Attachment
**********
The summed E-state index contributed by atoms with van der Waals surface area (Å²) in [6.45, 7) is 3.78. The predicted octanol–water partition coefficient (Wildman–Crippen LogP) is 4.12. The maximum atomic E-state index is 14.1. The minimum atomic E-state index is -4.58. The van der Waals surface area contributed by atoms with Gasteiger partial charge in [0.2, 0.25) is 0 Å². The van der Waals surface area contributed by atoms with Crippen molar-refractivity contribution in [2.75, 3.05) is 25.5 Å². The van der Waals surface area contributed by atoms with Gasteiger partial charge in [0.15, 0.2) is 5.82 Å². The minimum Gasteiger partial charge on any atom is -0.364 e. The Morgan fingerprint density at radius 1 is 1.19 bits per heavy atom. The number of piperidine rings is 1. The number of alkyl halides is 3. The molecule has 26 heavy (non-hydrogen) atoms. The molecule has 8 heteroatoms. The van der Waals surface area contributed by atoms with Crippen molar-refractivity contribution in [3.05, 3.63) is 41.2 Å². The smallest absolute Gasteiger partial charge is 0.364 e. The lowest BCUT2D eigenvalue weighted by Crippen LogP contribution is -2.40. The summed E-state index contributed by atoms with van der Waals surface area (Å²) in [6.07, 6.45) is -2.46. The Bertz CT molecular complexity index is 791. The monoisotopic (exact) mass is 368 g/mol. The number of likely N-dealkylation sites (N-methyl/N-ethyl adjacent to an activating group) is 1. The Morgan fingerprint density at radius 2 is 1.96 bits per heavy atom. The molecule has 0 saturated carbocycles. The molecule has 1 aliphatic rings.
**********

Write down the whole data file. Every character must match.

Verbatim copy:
The summed E-state index contributed by atoms with van der Waals surface area (Å²) in [6.45, 7) is 3.78. The predicted octanol–water partition coefficient (Wildman–Crippen LogP) is 4.12. The maximum atomic E-state index is 14.1. The minimum atomic E-state index is -4.58. The van der Waals surface area contributed by atoms with Gasteiger partial charge in [0.2, 0.25) is 0 Å². The van der Waals surface area contributed by atoms with Crippen molar-refractivity contribution in [2.75, 3.05) is 25.5 Å². The van der Waals surface area contributed by atoms with Gasteiger partial charge in [0.15, 0.2) is 5.82 Å². The minimum Gasteiger partial charge on any atom is -0.364 e. The Morgan fingerprint density at radius 1 is 1.19 bits per heavy atom. The number of piperidine rings is 1. The number of alkyl halides is 3. The molecule has 26 heavy (non-hydrogen) atoms. The molecule has 8 heteroatoms. The van der Waals surface area contributed by atoms with Crippen molar-refractivity contribution in [3.05, 3.63) is 41.2 Å². The smallest absolute Gasteiger partial charge is 0.364 e. The lowest BCUT2D eigenvalue weighted by Crippen LogP contribution is -2.40. The summed E-state index contributed by atoms with van der Waals surface area (Å²) in [6.07, 6.45) is -2.46. The Bertz CT molecular complexity index is 791. The monoisotopic (exact) mass is 368 g/mol. The number of likely N-dealkylation sites (N-methyl/N-ethyl adjacent to an activating group) is 1. The Morgan fingerprint density at radius 2 is 1.96 bits per heavy atom. The molecule has 0 saturated carbocycles. The molecule has 1 aliphatic rings.